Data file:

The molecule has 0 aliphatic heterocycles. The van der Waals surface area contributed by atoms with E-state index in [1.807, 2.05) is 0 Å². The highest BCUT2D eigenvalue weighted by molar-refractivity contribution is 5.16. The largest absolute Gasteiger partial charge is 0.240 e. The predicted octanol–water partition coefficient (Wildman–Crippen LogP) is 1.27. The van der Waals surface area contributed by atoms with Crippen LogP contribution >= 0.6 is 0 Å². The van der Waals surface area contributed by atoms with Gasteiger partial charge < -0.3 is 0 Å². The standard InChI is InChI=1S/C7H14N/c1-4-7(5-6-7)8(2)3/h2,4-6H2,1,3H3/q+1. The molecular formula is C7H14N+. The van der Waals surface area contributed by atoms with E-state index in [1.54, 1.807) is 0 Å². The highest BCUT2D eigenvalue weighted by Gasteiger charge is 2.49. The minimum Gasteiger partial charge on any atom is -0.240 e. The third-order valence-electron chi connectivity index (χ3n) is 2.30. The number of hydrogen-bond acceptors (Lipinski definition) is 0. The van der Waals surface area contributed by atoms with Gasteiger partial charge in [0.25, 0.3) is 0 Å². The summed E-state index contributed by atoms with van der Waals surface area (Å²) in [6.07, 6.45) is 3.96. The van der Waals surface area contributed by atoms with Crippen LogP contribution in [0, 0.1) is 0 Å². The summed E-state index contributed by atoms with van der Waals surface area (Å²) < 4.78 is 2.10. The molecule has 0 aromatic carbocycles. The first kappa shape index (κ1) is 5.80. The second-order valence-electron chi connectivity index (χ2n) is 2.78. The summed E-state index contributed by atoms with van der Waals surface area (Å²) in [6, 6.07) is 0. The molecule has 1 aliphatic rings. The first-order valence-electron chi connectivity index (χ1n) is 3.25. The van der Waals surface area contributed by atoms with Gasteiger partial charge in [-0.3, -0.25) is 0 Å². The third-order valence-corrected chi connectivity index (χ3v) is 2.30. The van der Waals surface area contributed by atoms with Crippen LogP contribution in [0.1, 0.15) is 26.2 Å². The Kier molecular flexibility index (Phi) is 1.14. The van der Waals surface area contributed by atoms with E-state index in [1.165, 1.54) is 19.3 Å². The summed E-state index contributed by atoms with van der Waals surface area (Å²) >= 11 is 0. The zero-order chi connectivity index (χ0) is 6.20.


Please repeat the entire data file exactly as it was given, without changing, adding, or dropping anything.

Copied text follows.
The molecule has 0 aliphatic heterocycles. The van der Waals surface area contributed by atoms with E-state index in [1.807, 2.05) is 0 Å². The highest BCUT2D eigenvalue weighted by molar-refractivity contribution is 5.16. The largest absolute Gasteiger partial charge is 0.240 e. The predicted octanol–water partition coefficient (Wildman–Crippen LogP) is 1.27. The van der Waals surface area contributed by atoms with Crippen LogP contribution >= 0.6 is 0 Å². The van der Waals surface area contributed by atoms with Gasteiger partial charge < -0.3 is 0 Å². The standard InChI is InChI=1S/C7H14N/c1-4-7(5-6-7)8(2)3/h2,4-6H2,1,3H3/q+1. The molecular formula is C7H14N+. The van der Waals surface area contributed by atoms with E-state index in [1.54, 1.807) is 0 Å². The highest BCUT2D eigenvalue weighted by Gasteiger charge is 2.49. The minimum Gasteiger partial charge on any atom is -0.240 e. The third-order valence-electron chi connectivity index (χ3n) is 2.30. The number of hydrogen-bond acceptors (Lipinski definition) is 0. The van der Waals surface area contributed by atoms with Gasteiger partial charge in [0.25, 0.3) is 0 Å². The summed E-state index contributed by atoms with van der Waals surface area (Å²) in [6.07, 6.45) is 3.96. The van der Waals surface area contributed by atoms with Crippen LogP contribution in [0, 0.1) is 0 Å². The summed E-state index contributed by atoms with van der Waals surface area (Å²) < 4.78 is 2.10. The molecule has 0 aromatic carbocycles. The first kappa shape index (κ1) is 5.80. The second-order valence-electron chi connectivity index (χ2n) is 2.78. The summed E-state index contributed by atoms with van der Waals surface area (Å²) in [6, 6.07) is 0. The molecule has 1 aliphatic rings. The first-order valence-electron chi connectivity index (χ1n) is 3.25. The van der Waals surface area contributed by atoms with Gasteiger partial charge in [-0.3, -0.25) is 0 Å². The third-order valence-corrected chi connectivity index (χ3v) is 2.30. The van der Waals surface area contributed by atoms with Crippen LogP contribution in [0.1, 0.15) is 26.2 Å². The Kier molecular flexibility index (Phi) is 1.14. The van der Waals surface area contributed by atoms with E-state index in [1.165, 1.54) is 19.3 Å². The summed E-state index contributed by atoms with van der Waals surface area (Å²) >= 11 is 0. The zero-order chi connectivity index (χ0) is 6.20.